The proof of this theory, of course, will have to lie in its success as an account of the “tragedy of play.” The tragedy of play would begin in the aporia of action with which ancient tragedy ends; its fundamental outlook is therefore be one of skepticism. Meta-tragedy, epitomized for Menke by Hamlet, explores the consequences of a skeptical attitude towards action. What was implicit as irony in Oedipus the King becomes explicit as theatrical play in Hamlet. Hamlet’s obsessive concern with appearance and reality and his inability to take decisive action appear as facets of a comprehensive, paralyzing skepticism. The irony of Hamlet’s fate is that he is caught between the roles of actor and spectator, simultaneously blind to and too aware of the ironic structure of action. Menke calls this experience “the dizziness of reflection” and argues that “Shakespeare’s play sketches a genealogy of skepticism.” Though Hamlet is distinguished from Oedipus the King by this mise-en-abîme structure of reflection, both are concerned with the possibility of action and end, according to Menke, in an attitude of skepticism. This provides the basis for three (too) brief readings of post-war “tragedies of play,” all of which manifest the same playful relation to the aporia of practice: Samuel Beckett’s Endgame, Heiner Müller’s Philoktet, and Botho Strauss’s Ithaka. Menke offers sensitive, intelligent accounts of these major works, the latter two of which have particular importance for classicists.
In turning to postmodernity, the limitations of Menke’s approach become most clear. Though his reading of Hamlet is fascinating and important in its own right (particularly as a refutation of those who see the problem as a lack of secure knowledge), the definition of tragedy by its ironic content threatens, I fear, to weaken the contemporary force of the genre. In our world and on our stages, irony comes cheaply; we are all too aware of the impotence of action. To see any skepticism towards practical action as tragic leads to a pan-tragicism that I do not find useful for understanding either Sophocles or Botho Strauss. The analysis of Ithaka is particularly frustrating: though the play presents Odysseus’s successful homecoming, this is rendered tragic because it occurs only through the self-consciously theatrical intervention of Athena and three mystical Fragmentary Women. I would not dispute that Strauss’s outlook is ironic and skeptical towards action, but is the effect anything like that of Oedipus the King or Hamlet? Sophocles’s and Shakespeare’s irony runs deeper and cuts more sharply than Strauss’s (or Müller’s, certainly; Beckett is a better case). The reason, I believe, is that the classic tragedies do not take irony for granted. We are used to understanding our lives as characterized by irony. The philosophical interest of Oedipus and Hamlet is that they are not, that from the experiences peripeteia and anagnorisis they come to know irony. Menke’s analysis thus leaves this reader all the more convinced that tragedy in the modern world is rare and even impossible: tragedy can only exist in a world that is not already tragic.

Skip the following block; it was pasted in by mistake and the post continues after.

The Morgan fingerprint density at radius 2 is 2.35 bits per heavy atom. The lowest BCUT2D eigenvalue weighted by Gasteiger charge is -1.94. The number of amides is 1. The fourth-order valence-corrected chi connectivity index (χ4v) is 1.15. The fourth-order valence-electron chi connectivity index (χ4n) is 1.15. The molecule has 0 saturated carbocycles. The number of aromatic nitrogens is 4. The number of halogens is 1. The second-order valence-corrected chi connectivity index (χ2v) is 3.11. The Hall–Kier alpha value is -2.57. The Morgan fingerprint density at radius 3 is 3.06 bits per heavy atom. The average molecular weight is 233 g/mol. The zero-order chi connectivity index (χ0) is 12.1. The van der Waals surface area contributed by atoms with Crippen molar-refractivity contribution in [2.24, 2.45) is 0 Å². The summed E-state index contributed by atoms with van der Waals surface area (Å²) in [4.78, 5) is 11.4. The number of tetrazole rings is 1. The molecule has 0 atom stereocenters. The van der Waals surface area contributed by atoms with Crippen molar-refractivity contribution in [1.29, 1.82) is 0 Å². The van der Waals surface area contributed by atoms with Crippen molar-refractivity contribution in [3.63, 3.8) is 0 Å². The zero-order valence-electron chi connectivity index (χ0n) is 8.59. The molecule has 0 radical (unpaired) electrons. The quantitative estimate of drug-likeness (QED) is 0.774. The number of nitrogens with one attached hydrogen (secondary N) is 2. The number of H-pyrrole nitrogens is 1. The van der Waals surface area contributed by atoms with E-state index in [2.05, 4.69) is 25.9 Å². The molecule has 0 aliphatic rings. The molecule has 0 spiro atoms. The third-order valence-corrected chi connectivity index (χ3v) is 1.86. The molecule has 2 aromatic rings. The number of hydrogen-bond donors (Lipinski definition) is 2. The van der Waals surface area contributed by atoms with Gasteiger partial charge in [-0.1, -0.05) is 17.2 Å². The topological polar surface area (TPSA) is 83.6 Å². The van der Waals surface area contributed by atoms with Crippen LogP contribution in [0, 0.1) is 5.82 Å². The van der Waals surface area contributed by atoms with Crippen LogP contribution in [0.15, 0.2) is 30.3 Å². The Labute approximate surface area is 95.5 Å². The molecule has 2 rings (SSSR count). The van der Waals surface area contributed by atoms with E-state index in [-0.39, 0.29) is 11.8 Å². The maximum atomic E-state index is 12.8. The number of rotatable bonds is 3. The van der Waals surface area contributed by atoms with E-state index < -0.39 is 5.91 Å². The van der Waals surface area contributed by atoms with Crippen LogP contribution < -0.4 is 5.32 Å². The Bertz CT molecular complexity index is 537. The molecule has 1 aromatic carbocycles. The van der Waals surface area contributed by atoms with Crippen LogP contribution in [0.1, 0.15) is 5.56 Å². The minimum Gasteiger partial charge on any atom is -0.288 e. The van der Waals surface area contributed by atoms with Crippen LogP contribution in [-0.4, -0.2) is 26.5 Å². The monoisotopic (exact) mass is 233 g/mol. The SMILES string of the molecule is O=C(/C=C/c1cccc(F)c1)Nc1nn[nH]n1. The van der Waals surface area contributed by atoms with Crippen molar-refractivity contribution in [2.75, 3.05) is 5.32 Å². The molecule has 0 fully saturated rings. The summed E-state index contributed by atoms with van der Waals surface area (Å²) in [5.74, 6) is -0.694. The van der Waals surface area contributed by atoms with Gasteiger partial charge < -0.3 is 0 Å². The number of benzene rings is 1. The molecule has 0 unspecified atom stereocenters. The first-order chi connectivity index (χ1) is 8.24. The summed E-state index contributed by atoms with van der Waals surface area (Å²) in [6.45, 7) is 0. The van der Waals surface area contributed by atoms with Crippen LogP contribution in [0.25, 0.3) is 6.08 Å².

James Phillips’ translation is readable and clear, though without the verve of Menke’s German. My only quibble is with the translation and referencing practice. Generally, translations of tragedians come from the perfectly serviceable Loeb series, yet Aeschylus is given alternately in the now-superseded (though perhaps not at the time of submission) Loeb of Smyth, and Campbell’s extremely archaic 1906 translation. This makes for an odd alternation of prose and verse that bears no relation to the original meters. Modern works fare little better: German primary texts are not referred to scholarly, original-language editions, and the translations employed can be obscure. Some secondary texts that have been translated are referenced in their original editions, rather than available translations. Finally, French is left in the original throughout the footnotes, while all German is translated. A little more attention to detail could have made the book a great deal more useful to scholars. Nevertheless, Menke’s insights deserve careful attention from classicists.